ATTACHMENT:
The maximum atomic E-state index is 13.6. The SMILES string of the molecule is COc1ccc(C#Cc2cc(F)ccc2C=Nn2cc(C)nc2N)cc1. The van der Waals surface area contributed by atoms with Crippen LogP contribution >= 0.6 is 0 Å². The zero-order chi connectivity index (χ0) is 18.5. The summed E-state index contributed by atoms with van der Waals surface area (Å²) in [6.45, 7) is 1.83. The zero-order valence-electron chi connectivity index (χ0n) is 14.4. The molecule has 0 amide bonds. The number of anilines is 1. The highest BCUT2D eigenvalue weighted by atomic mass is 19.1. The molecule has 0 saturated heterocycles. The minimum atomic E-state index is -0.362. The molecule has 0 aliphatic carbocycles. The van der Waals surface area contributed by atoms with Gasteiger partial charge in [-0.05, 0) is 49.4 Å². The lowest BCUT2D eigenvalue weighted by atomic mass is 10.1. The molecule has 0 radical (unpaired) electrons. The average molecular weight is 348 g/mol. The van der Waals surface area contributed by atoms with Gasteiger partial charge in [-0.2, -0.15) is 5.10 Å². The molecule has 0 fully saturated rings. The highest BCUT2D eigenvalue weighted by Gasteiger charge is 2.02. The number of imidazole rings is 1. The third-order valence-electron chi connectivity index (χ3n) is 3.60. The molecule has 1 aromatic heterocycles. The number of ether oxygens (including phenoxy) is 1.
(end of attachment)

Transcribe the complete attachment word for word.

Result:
The maximum atomic E-state index is 13.6. The SMILES string of the molecule is COc1ccc(C#Cc2cc(F)ccc2C=Nn2cc(C)nc2N)cc1. The van der Waals surface area contributed by atoms with Crippen LogP contribution >= 0.6 is 0 Å². The zero-order chi connectivity index (χ0) is 18.5. The summed E-state index contributed by atoms with van der Waals surface area (Å²) in [6.45, 7) is 1.83. The zero-order valence-electron chi connectivity index (χ0n) is 14.4. The molecule has 0 amide bonds. The number of anilines is 1. The highest BCUT2D eigenvalue weighted by atomic mass is 19.1. The molecule has 0 saturated heterocycles. The minimum atomic E-state index is -0.362. The molecule has 0 aliphatic carbocycles. The van der Waals surface area contributed by atoms with Gasteiger partial charge in [-0.05, 0) is 49.4 Å². The lowest BCUT2D eigenvalue weighted by atomic mass is 10.1. The molecule has 0 radical (unpaired) electrons. The average molecular weight is 348 g/mol. The van der Waals surface area contributed by atoms with Gasteiger partial charge in [-0.2, -0.15) is 5.10 Å². The molecule has 0 fully saturated rings. The highest BCUT2D eigenvalue weighted by Gasteiger charge is 2.02. The number of imidazole rings is 1. The third-order valence-electron chi connectivity index (χ3n) is 3.60. The molecule has 1 aromatic heterocycles. The number of ether oxygens (including phenoxy) is 1.